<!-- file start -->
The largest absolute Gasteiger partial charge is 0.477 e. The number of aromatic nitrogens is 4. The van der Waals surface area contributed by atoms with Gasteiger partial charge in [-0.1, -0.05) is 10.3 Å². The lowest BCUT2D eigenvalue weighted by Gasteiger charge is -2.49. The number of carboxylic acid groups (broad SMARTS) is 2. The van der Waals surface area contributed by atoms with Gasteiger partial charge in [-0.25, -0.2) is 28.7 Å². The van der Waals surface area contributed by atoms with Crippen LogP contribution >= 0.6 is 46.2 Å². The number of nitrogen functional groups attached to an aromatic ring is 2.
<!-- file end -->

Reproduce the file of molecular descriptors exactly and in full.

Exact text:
The largest absolute Gasteiger partial charge is 0.477 e. The number of aromatic nitrogens is 4. The van der Waals surface area contributed by atoms with Gasteiger partial charge in [-0.1, -0.05) is 10.3 Å². The lowest BCUT2D eigenvalue weighted by Gasteiger charge is -2.49. The number of carboxylic acid groups (broad SMARTS) is 2. The van der Waals surface area contributed by atoms with Gasteiger partial charge in [-0.25, -0.2) is 28.7 Å². The van der Waals surface area contributed by atoms with Crippen LogP contribution >= 0.6 is 46.2 Å². The number of nitrogen functional groups attached to an aromatic ring is 2.